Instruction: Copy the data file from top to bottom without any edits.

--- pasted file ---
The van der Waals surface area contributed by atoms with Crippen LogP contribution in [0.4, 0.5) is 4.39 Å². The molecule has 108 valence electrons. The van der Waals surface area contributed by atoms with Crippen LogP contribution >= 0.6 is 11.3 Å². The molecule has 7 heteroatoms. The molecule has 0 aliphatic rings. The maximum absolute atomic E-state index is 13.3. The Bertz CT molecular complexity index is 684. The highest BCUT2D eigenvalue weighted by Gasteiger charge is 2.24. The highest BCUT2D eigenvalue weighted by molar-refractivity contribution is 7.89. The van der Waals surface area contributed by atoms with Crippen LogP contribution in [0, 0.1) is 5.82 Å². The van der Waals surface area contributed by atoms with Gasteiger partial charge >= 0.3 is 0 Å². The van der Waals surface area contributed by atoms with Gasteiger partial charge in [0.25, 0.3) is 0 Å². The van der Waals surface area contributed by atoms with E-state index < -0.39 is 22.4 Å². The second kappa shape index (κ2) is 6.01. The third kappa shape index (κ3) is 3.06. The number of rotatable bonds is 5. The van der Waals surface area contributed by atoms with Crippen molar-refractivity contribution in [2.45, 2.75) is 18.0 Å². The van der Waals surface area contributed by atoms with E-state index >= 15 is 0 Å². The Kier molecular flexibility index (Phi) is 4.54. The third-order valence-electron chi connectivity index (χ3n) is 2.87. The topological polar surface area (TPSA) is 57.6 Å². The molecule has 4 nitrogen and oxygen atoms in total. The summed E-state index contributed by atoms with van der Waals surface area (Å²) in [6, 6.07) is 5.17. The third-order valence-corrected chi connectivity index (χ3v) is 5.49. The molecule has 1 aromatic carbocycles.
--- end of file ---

The van der Waals surface area contributed by atoms with Crippen LogP contribution in [0.4, 0.5) is 4.39 Å². The molecule has 108 valence electrons. The van der Waals surface area contributed by atoms with Crippen LogP contribution >= 0.6 is 11.3 Å². The molecule has 7 heteroatoms. The molecule has 0 aliphatic rings. The maximum absolute atomic E-state index is 13.3. The Bertz CT molecular complexity index is 684. The highest BCUT2D eigenvalue weighted by Gasteiger charge is 2.24. The highest BCUT2D eigenvalue weighted by molar-refractivity contribution is 7.89. The van der Waals surface area contributed by atoms with Crippen LogP contribution in [0, 0.1) is 5.82 Å². The van der Waals surface area contributed by atoms with Gasteiger partial charge >= 0.3 is 0 Å². The van der Waals surface area contributed by atoms with Gasteiger partial charge in [0.25, 0.3) is 0 Å². The van der Waals surface area contributed by atoms with E-state index < -0.39 is 22.4 Å². The second kappa shape index (κ2) is 6.01. The third kappa shape index (κ3) is 3.06. The number of rotatable bonds is 5. The van der Waals surface area contributed by atoms with Crippen molar-refractivity contribution in [2.45, 2.75) is 18.0 Å². The van der Waals surface area contributed by atoms with E-state index >= 15 is 0 Å². The Kier molecular flexibility index (Phi) is 4.54. The third-order valence-electron chi connectivity index (χ3n) is 2.87. The topological polar surface area (TPSA) is 57.6 Å². The molecule has 4 nitrogen and oxygen atoms in total. The summed E-state index contributed by atoms with van der Waals surface area (Å²) in [6, 6.07) is 5.17. The third-order valence-corrected chi connectivity index (χ3v) is 5.49. The molecule has 1 aromatic carbocycles.